Brian D.'s Profile
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I went here to see the work of Jon Rafman--an interesting exhibition about loss and obsolescence and grief, presented in connection with media and gaming and a pre-internet childhood. The most outstanding work was an installation in the back--set up like a teen guy's bedroom that had been abandoned, blown out into a ruin, everything covered with a thick coating of gray dust that made the posters on the wall unreadable, the monster and superhero figurines on the shelves indistinct. Viewers are welcome to sit on the beanbag chair or the desk chair in the installation (don't worry, you won't get dust on your pants, even though the dust looks fresh and real) and watch two videos--the monitor by the beanbag shows footage from a Street Fighter tournament, with internet comments on a running line at the bottom of the screen, and another one with a short film about the nostalgia of a former teen gaming champion that mixes animation of a Blade Runner-type world with old documentary footage of kids at arcades. Very moving, and the installation fit the two videos together nicely. I also liked the series of busts in the front gallery: heads that were misshapen, in a kind of plastic; like the gaming-related works they allude to a kind of heroism that has been obscured and distorted.
What I thought were the weakest pieces were the area around the front desk, with racks full of empty DVD cases--a rather obvious gesture toward the phenomenon of media obsolecense, and the prints made for the covers were not particularly compelling (not sure if the artist made them or if they were found)--and the row of big anime-babe pillows on the back wall of the front gallery, which seemed like a non-sequitur, lacking the elegiac grace that distinguishes other works on display. Just tacky "art fair art".
Printed matter accompanying the exhibition was a deft compromise between an expensive catalogue and a throwaway one-page press release--a free newspaper containing some stories about the closing of the City of Heroes and Everquest MMORPG gameworlds and memories about defunct malls sourced from deadmalls.com. The recollections of past fun complement the main themes of the exhibition, and the newspaper format, related to but separate from any work in the gallery, emphasizes how this is about feelings that can be evoked by media but aren't restricted in any single object--they can be attached to certain things temporarily but they're mobile. I disagreed however with the introductory essay in the newspaper (which was written by one Sandra Rafman... the artist's mom? lol) which was about "The Archival Impulse" in Jon Rafman's work. This suggests that Rafman is interested in how information is collected and stored. But while he uses searches and the frameworks of online forums and databases for his research, I think of his work as actually having an anti-archival impulse, because he doesn't end up displaying the data systems but rather stories about them, or memories about the loss of them, etc. The archive (like the mall, or the arcade machine, or the DVD) is a technology for organizing information that can become obsolete, and I think what Rafman is interested in is the feelings that outlast them.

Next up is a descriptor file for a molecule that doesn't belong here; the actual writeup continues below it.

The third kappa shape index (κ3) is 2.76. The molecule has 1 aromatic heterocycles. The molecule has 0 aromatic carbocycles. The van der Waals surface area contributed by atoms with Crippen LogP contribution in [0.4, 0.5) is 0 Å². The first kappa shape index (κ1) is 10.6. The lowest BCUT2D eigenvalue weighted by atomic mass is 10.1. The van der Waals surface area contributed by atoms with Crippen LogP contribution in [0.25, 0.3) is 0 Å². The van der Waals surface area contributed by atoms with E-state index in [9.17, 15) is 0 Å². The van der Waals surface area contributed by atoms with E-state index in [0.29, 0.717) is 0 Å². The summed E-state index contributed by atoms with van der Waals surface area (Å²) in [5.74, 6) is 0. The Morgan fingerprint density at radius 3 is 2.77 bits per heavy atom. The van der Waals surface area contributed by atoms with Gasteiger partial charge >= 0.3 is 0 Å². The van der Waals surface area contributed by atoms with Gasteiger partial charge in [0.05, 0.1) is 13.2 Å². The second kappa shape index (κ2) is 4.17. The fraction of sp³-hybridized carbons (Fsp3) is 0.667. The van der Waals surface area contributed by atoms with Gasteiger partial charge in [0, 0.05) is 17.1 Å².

I live in a city and when I go to a suburban CVS I expect it to be vast and roomy. This one was, to be fair, in "downtown" Princeton, but it was long, narrow, and crowded-feeling. The aisles were cut in half and "stacked" in rows, so half the aisles were in the front, and the rest were behind them. So it took me a while to figure out where to go to find what I needed (pens, they were in the far back corner).